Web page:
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The Justice of God

The Justice of God

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Published by glennpease

Deuteronomy xxxii: 4. Just and right is he.

Deuteronomy xxxii: 4. Just and right is he.

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Published by: glennpease on Mar 27, 2014
Copyright:Traditional Copyright: All rights reserved


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THE JUSTICE OF GOD BY GEORGE BURDER Deuteronomy xxxii: 4. Just and right is he. JUSTICE, among men, is giving to every one his due ; and the importance of doing so, is acknow-ledged by every honest man. It is easy to see that there could be no safety nor happiness in society, if  justice were not regarded. If there are any persons who do not approve of the administration of justice, it is probable that they themselves are unjust. The character of a judge may not be very amiable in the eyes of a criminal prisoner, and he may not look for-ward to the approaching assizes with any degree of pleasure ; he would perhaps be willing to dispense with the v/hole system of justice in our laws, because he is exposed to the punishment which those laws require ; but honest and virtuous men highly ap-prove of the execucion of justice. They regulate all their affairs, in their dealings with men, by a regard to justice ; and they wish to be treated in the same manner by their neighbours. This general regard to justice, this tribute of mankind to its excellence,
leads us naturally to conclude that i: must have the sanction of divine authority, and that it C3ust be a perfection of the divine nature ; and we couki as easily conceive of a God without power, or a God without goodness, as of a God without justice. We are not left, however, to the mere conjectures or VOL. III. F 50 SERMON LXX. conclusions of reason ; we have the fullest authority from God's own word, to assure us that he is per-fectly j«st. The assertion is made in the text, which is taken from the song of Moses ; not that which was sung immediately after the passage of Israel through the Red Sea, but that which he uttered just before his death, and solemnly delivered to the peo-ple. He begins the sacred ode by ascribing glory to God ; first, the glory of his greatness ; and here, the glory of his justice and righteousness. By the justice of God, we understand that univer-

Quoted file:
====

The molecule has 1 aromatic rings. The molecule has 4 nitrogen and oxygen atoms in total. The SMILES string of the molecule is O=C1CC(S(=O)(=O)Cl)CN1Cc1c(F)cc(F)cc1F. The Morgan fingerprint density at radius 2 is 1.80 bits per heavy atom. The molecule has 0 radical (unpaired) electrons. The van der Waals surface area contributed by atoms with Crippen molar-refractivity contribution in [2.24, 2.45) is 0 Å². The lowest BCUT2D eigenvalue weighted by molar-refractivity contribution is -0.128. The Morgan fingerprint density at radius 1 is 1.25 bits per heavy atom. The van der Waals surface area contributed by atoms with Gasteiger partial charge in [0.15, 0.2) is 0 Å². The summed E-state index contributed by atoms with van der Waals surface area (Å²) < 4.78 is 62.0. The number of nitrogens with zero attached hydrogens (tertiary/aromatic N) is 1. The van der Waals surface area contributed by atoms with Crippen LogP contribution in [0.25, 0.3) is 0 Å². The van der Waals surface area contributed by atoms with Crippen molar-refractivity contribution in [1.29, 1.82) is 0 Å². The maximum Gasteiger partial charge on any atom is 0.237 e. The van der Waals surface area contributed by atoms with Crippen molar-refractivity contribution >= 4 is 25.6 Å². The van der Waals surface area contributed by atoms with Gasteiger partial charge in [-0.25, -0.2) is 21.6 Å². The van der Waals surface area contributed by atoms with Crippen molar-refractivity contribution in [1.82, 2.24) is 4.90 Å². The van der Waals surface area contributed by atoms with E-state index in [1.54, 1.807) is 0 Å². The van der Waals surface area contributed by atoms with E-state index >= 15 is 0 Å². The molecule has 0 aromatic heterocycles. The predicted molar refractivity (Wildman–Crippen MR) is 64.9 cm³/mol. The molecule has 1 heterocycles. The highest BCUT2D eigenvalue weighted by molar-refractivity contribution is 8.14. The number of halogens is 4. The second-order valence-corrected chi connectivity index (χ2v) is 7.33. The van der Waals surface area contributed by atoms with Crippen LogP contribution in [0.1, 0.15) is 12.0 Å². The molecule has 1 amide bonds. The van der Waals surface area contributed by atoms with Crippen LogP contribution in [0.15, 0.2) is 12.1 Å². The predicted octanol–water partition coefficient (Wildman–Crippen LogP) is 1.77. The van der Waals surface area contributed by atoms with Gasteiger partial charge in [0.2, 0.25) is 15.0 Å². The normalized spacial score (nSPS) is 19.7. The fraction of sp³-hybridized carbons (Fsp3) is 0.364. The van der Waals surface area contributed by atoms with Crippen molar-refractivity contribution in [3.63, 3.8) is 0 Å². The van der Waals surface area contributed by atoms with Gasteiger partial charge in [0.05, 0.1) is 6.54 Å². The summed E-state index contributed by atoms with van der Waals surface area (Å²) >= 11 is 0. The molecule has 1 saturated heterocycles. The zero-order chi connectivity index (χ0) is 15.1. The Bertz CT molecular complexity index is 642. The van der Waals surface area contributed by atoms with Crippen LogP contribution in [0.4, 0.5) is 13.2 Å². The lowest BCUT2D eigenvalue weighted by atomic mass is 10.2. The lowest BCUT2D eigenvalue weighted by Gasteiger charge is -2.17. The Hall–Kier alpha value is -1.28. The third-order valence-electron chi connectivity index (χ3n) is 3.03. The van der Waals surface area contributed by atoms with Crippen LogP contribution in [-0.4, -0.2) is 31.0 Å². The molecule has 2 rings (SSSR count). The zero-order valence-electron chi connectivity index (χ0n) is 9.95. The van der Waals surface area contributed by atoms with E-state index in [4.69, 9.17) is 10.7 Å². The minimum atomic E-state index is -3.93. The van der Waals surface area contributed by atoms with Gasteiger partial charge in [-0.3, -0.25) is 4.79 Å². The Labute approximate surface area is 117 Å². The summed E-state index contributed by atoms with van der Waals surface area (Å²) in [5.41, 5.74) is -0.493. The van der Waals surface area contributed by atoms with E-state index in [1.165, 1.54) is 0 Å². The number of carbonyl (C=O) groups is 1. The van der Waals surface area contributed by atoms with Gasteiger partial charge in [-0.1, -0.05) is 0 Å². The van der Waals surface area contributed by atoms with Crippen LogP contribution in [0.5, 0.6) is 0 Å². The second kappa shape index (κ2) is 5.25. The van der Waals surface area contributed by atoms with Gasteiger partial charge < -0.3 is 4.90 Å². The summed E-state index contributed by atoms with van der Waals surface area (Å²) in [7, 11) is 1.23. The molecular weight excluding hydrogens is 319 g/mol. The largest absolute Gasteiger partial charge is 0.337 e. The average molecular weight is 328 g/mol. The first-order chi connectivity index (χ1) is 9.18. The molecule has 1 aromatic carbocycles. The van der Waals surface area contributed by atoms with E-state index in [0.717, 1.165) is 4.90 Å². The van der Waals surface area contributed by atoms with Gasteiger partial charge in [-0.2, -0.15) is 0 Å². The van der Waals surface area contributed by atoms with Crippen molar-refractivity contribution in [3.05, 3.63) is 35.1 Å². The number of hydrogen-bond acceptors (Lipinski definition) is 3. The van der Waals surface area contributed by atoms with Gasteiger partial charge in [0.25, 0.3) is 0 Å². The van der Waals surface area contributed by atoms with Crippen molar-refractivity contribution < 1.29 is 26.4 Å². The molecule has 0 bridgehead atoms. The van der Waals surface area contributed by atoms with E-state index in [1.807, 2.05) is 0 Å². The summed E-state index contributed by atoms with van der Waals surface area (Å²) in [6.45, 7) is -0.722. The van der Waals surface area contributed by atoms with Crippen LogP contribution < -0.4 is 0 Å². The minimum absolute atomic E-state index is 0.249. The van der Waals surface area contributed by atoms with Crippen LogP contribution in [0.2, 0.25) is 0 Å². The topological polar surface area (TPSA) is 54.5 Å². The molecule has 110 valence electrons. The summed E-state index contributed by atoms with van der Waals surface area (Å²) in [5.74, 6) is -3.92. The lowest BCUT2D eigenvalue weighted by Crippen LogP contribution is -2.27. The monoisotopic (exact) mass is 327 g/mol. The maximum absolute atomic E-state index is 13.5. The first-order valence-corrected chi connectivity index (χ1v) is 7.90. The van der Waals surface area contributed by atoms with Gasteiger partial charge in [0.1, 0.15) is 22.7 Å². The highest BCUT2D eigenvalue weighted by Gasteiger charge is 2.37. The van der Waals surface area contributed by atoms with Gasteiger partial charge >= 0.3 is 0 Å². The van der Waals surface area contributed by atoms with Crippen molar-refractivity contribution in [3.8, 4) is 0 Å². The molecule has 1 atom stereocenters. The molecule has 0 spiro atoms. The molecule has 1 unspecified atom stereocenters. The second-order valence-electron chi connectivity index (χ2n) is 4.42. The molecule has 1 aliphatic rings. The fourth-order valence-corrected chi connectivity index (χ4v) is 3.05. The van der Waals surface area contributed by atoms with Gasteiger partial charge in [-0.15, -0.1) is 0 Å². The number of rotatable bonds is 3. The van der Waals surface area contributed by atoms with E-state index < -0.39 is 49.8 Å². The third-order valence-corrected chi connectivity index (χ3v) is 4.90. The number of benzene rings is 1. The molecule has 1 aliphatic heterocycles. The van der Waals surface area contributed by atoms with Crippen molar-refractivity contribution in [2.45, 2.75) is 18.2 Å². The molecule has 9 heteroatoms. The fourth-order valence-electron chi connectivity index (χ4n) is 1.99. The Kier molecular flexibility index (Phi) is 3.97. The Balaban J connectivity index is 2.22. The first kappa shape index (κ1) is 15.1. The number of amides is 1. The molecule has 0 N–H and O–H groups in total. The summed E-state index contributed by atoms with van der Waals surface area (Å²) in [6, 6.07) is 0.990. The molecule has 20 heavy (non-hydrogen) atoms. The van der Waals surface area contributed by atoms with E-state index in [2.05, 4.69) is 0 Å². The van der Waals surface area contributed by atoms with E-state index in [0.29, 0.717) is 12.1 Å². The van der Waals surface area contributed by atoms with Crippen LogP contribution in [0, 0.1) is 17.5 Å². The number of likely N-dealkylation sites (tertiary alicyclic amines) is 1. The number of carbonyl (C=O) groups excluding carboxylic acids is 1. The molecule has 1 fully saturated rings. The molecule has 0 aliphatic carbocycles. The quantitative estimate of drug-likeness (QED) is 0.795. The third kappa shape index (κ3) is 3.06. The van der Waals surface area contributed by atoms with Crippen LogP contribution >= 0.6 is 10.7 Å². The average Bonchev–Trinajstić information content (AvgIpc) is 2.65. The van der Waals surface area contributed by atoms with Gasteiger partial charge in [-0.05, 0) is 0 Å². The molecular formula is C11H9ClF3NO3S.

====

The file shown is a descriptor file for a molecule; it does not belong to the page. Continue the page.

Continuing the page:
sal rectitude of his nature, whereby, in his govern-ment of the world, he does all things with perfect righteousness, giving to every one his due. 1. We are to consider God, not only as the Maker and Preserver of men, but as their Goveriior also. He who made man, and furnished him with all his wonderful powers, has an undoubted right to pre-scribe laws for his conduct, and to enforce the laws which he prescribes by sufficient sanctions, by re-wards and punishments, as in his infinite wisdom he sees fit ; and in so doing, he consults the good of his creatures, as well as his own glory ; for as the peace and order of society cannot be maintained wiihout human laws properly enforced, so we cannot con-ceive of the preservation of the divine government, without laws worthy of a wise, holy, and just God. This right seems to have been exercised towards Adam at his creation. Besides the moral law, the substance of which is love to God and man, and which was written on his heart, a positive law was given to him, as the test of his obedience. One par-ticular tree, though as pleasant to the eyes and as

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